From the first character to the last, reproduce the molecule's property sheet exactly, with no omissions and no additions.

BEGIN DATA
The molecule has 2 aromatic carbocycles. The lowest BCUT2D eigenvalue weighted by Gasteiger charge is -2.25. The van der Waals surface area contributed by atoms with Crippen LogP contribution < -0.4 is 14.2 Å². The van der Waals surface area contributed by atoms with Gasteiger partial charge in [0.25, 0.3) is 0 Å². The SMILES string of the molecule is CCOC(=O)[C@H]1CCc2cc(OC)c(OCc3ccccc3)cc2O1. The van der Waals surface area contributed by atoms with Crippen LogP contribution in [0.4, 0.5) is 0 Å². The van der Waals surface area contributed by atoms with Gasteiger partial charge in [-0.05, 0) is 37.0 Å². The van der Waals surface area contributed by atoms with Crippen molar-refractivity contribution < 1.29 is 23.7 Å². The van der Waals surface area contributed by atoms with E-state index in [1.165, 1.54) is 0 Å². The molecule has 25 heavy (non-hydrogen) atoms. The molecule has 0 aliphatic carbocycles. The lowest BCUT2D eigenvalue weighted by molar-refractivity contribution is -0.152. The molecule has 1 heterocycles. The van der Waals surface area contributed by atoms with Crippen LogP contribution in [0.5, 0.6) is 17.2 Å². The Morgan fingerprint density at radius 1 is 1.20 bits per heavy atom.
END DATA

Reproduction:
The molecule has 2 aromatic carbocycles. The lowest BCUT2D eigenvalue weighted by Gasteiger charge is -2.25. The van der Waals surface area contributed by atoms with Crippen LogP contribution < -0.4 is 14.2 Å². The van der Waals surface area contributed by atoms with Gasteiger partial charge in [0.25, 0.3) is 0 Å². The SMILES string of the molecule is CCOC(=O)[C@H]1CCc2cc(OC)c(OCc3ccccc3)cc2O1. The van der Waals surface area contributed by atoms with Crippen LogP contribution in [0.4, 0.5) is 0 Å². The van der Waals surface area contributed by atoms with Gasteiger partial charge in [-0.05, 0) is 37.0 Å². The van der Waals surface area contributed by atoms with Crippen molar-refractivity contribution < 1.29 is 23.7 Å². The van der Waals surface area contributed by atoms with E-state index in [1.165, 1.54) is 0 Å². The molecule has 25 heavy (non-hydrogen) atoms. The molecule has 0 aliphatic carbocycles. The lowest BCUT2D eigenvalue weighted by molar-refractivity contribution is -0.152. The molecule has 1 heterocycles. The van der Waals surface area contributed by atoms with Crippen LogP contribution in [0.5, 0.6) is 17.2 Å². The Morgan fingerprint density at radius 1 is 1.20 bits per heavy atom.